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High school students at the Missouri Public Affairs Academy in Springfield learn about the AIDS crisis in Africa. KSMU's Missy Shelton reports.
This weekend, the Missouri Public Affairs Academy will come to an end. Twenty-eight high school students from around the state participated in this year's 9 day program. They study citizen participation, political culture, the legal system, and global affairs. One of this year's speakers is Theogene Rudasingwa. He spent most of his life in a refugee camp and eventually helped re-build Rwanda, his home country after the genocide, serving as Rwanda's ambassador to the U.S. Now, he's the Vice President for Global Affairs at Pangaea, a global AIDS foundation. He spoke to the students about the HIV/AIDS crisis in Africa. Despite all the terrible things he's witnessed in his life and his own personal hardships, he brings a message of hope.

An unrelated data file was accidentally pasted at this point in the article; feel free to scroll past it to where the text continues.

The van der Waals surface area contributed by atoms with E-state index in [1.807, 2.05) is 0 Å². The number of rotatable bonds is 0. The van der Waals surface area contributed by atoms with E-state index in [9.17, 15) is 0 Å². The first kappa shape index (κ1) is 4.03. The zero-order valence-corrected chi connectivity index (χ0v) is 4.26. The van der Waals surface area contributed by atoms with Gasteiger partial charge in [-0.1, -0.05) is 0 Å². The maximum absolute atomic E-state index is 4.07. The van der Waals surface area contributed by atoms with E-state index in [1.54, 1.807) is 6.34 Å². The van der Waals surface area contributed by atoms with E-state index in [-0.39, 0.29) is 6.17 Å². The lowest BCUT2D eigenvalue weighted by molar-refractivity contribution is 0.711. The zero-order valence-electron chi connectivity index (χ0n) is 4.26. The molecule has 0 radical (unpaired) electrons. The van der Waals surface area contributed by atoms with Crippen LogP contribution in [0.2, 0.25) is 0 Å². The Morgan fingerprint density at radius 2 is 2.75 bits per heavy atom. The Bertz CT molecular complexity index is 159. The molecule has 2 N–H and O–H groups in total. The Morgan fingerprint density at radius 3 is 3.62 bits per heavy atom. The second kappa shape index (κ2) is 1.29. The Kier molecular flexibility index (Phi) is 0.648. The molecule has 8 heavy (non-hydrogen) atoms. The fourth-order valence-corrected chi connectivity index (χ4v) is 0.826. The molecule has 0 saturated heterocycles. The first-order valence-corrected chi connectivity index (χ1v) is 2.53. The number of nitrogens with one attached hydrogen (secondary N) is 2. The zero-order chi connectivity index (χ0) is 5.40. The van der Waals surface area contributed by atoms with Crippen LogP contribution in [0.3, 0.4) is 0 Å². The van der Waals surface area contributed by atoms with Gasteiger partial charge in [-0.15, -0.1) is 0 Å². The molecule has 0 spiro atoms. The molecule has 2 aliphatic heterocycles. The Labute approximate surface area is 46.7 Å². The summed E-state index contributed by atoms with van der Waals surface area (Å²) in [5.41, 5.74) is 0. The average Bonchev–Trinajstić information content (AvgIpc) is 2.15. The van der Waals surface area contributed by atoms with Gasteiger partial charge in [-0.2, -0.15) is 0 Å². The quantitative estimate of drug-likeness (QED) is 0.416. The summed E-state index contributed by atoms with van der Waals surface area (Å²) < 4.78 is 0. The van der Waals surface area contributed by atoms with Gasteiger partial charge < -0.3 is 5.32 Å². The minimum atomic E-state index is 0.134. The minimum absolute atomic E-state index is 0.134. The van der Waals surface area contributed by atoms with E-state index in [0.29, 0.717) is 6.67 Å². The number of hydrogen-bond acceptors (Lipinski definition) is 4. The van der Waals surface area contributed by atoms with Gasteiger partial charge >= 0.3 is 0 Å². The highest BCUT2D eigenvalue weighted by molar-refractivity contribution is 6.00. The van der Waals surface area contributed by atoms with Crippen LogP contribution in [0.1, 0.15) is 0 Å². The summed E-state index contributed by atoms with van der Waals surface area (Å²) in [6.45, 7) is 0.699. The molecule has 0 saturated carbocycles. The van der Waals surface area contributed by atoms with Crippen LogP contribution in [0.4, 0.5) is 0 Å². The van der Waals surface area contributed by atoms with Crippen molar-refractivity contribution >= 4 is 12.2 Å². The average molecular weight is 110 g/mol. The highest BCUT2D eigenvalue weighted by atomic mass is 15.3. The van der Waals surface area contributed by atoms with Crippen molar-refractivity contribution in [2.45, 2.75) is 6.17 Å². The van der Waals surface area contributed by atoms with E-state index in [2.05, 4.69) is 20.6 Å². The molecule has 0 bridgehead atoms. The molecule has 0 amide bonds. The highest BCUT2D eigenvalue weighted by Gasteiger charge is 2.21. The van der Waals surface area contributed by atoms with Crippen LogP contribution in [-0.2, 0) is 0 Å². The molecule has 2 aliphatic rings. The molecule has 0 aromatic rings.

Rudasingwa says moving ahead and addressing global problems like the AIDS crisis means motivating young people and adults. This week, he brought his message to high school students at the Missouri Public Affairs Academy.
Eighteen year old Laura Ransin will be a senior this fall at Central High School in Springfield. She says hearing from Theogene Rudasingwa has made a real impact on her.
Hearing firsthand about the Rwanda genocide has made an impact on seventeen year old Tanner Stockum. He'll be a senior this fall at Arcadia Valley High School in eastern Missouri.
Theogene Rudasingwa says he has a simple message to leave with the students.
The annual Missouri Public Affairs Academy is funded primarily by Missouri State University and is open on a competitive basis to high school juniors and seniors across the state.